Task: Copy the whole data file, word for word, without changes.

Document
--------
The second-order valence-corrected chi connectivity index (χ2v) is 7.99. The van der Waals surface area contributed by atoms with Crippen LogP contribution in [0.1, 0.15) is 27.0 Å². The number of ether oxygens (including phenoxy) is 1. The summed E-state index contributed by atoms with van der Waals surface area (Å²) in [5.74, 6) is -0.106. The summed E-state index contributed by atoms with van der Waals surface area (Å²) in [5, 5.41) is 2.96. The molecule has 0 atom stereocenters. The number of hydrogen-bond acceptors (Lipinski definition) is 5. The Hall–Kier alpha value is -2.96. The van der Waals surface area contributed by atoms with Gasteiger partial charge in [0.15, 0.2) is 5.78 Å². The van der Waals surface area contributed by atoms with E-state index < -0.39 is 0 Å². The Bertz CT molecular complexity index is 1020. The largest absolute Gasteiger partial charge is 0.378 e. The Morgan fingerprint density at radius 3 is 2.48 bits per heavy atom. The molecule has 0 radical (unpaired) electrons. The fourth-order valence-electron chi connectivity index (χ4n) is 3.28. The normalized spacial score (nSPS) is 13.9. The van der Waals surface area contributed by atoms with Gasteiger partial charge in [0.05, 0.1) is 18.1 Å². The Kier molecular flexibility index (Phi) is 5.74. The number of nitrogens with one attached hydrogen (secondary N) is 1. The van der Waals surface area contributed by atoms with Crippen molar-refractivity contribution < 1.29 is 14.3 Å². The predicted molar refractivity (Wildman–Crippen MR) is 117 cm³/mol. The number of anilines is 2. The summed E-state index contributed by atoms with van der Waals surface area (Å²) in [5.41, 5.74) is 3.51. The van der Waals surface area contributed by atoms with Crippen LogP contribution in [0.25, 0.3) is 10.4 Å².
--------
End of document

The second-order valence-corrected chi connectivity index (χ2v) is 7.99. The van der Waals surface area contributed by atoms with Crippen LogP contribution in [0.1, 0.15) is 27.0 Å². The number of ether oxygens (including phenoxy) is 1. The summed E-state index contributed by atoms with van der Waals surface area (Å²) in [5.74, 6) is -0.106. The summed E-state index contributed by atoms with van der Waals surface area (Å²) in [5, 5.41) is 2.96. The molecule has 0 atom stereocenters. The number of hydrogen-bond acceptors (Lipinski definition) is 5. The Hall–Kier alpha value is -2.96. The van der Waals surface area contributed by atoms with Gasteiger partial charge in [0.15, 0.2) is 5.78 Å². The van der Waals surface area contributed by atoms with E-state index < -0.39 is 0 Å². The Bertz CT molecular complexity index is 1020. The largest absolute Gasteiger partial charge is 0.378 e. The Morgan fingerprint density at radius 3 is 2.48 bits per heavy atom. The molecule has 0 radical (unpaired) electrons. The fourth-order valence-electron chi connectivity index (χ4n) is 3.28. The normalized spacial score (nSPS) is 13.9. The van der Waals surface area contributed by atoms with Gasteiger partial charge in [0.05, 0.1) is 18.1 Å². The Kier molecular flexibility index (Phi) is 5.74. The number of nitrogens with one attached hydrogen (secondary N) is 1. The van der Waals surface area contributed by atoms with Crippen molar-refractivity contribution < 1.29 is 14.3 Å². The predicted molar refractivity (Wildman–Crippen MR) is 117 cm³/mol. The number of anilines is 2. The summed E-state index contributed by atoms with van der Waals surface area (Å²) in [5.41, 5.74) is 3.51. The van der Waals surface area contributed by atoms with Crippen LogP contribution in [0.25, 0.3) is 10.4 Å².